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Frank_N_Stein 12-22-2008 05:41 PM

Finishing opening for closet
 
Hello all. I'm new to the forum and still relatively new to the DIY concept when it comes to home improvement.

I am in the process of refinishing my basement and during my endeavors I have framed in two closets in separate rooms. Both closets are going to have bifold doors, one closet door is 36" wide, the other 72". Apparently I didn't account for enough trim space when I measured and framed the openings. Right now the rough opening for the 36" opening is 37", and the opening for the 72" opening is 73".

I thought I could put a 1/2" piece of trim (may not be the right term) on each end of the opening to cover the stud and fill the gap between the stud and the track for the bifold doors. I was told today by a guy who knows a lot more about DIY than I do that my opening is too small and to do it right I'm going to have to cut out one of the studs on either end of the opening. The problem is I've already hung, mudded, and primed the drywall. :censored:

I'm looking for options other than tearing out the studs and redoing the openings. Any suggestions are greatly appreciated.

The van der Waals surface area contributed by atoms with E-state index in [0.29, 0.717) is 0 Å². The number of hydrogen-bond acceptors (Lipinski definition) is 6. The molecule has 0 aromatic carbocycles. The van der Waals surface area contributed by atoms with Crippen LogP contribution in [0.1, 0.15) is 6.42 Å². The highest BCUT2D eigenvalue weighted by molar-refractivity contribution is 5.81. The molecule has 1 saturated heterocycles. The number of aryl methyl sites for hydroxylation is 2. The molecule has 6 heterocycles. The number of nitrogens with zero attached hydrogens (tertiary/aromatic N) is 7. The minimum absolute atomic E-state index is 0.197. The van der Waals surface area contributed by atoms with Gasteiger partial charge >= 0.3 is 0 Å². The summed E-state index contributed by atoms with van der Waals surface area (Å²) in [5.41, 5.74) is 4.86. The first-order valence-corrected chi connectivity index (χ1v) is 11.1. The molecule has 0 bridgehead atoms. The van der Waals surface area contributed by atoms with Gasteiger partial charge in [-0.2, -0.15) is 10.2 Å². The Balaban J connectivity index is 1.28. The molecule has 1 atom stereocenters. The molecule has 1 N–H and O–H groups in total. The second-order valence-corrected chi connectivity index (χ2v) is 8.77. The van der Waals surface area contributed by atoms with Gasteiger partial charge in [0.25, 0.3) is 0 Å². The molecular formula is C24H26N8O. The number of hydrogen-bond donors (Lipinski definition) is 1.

Thank you, and Happy Holidays.

Termite 12-22-2008 07:15 PM

Have you bought the bifold doors yet? If so, what do they measure in the closed position?

skymaster 12-22-2008 08:24 PM

bi-folds need a ro that is 2" over door size just like a normal prehung.
36" door = RO 38"
Termite has a point tho; IF you have not bought or opened the bifolds yet you ARE properly framed for sliders.

Frank_N_Stein 12-23-2008 03:50 AM

The door I bought for the 36" wide closet has been opened but the 2 I bought for the 72" wide have not.

If I understand correctly the doors measure 36" closed and 72" closed (since the bigger closet has 2 doors).

I am not sure what you mean by a "slider", unless it is the track for the door.

I will try to post a pic later today to illustrate my dilemma.

Maintenance 6 12-23-2008 07:09 AM

Depending on the type of doors, you could possibly trim them down. A 1/2" off of each panel where they hinge may not be noticed if done properly and hacksaw the track to size. I'd avoid trimming the outter edges of the panels if the pivot holes are already drilled.

skymaster 12-23-2008 07:22 AM